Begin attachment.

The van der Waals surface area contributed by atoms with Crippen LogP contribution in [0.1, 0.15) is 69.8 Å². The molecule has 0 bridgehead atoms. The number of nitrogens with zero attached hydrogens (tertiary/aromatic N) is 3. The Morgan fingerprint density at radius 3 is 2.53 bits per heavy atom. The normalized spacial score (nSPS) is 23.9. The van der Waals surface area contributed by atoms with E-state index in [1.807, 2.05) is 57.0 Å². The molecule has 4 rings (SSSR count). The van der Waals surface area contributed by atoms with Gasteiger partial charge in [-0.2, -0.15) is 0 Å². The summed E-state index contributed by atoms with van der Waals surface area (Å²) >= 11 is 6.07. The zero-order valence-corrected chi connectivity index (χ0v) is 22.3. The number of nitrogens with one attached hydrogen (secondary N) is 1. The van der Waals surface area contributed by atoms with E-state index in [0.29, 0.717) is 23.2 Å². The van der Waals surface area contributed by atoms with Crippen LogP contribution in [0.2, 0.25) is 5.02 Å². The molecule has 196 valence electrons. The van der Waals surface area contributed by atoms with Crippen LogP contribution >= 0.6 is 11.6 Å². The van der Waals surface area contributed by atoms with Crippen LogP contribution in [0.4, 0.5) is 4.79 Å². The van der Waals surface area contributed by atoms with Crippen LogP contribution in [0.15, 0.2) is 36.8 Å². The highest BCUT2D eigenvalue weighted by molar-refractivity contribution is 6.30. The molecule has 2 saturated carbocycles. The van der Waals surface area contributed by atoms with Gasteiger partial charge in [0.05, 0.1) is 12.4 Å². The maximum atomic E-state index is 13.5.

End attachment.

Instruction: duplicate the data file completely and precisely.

The van der Waals surface area contributed by atoms with Crippen LogP contribution in [0.1, 0.15) is 69.8 Å². The molecule has 0 bridgehead atoms. The number of nitrogens with zero attached hydrogens (tertiary/aromatic N) is 3. The Morgan fingerprint density at radius 3 is 2.53 bits per heavy atom. The normalized spacial score (nSPS) is 23.9. The van der Waals surface area contributed by atoms with E-state index in [1.807, 2.05) is 57.0 Å². The molecule has 4 rings (SSSR count). The van der Waals surface area contributed by atoms with Gasteiger partial charge in [-0.2, -0.15) is 0 Å². The summed E-state index contributed by atoms with van der Waals surface area (Å²) >= 11 is 6.07. The zero-order valence-corrected chi connectivity index (χ0v) is 22.3. The number of nitrogens with one attached hydrogen (secondary N) is 1. The van der Waals surface area contributed by atoms with E-state index in [0.29, 0.717) is 23.2 Å². The van der Waals surface area contributed by atoms with Crippen LogP contribution in [0.2, 0.25) is 5.02 Å². The molecule has 196 valence electrons. The van der Waals surface area contributed by atoms with Crippen LogP contribution >= 0.6 is 11.6 Å². The van der Waals surface area contributed by atoms with Crippen LogP contribution in [0.4, 0.5) is 4.79 Å². The van der Waals surface area contributed by atoms with Crippen LogP contribution in [0.15, 0.2) is 36.8 Å². The highest BCUT2D eigenvalue weighted by molar-refractivity contribution is 6.30. The molecule has 2 saturated carbocycles. The van der Waals surface area contributed by atoms with Gasteiger partial charge in [0.05, 0.1) is 12.4 Å². The maximum atomic E-state index is 13.5.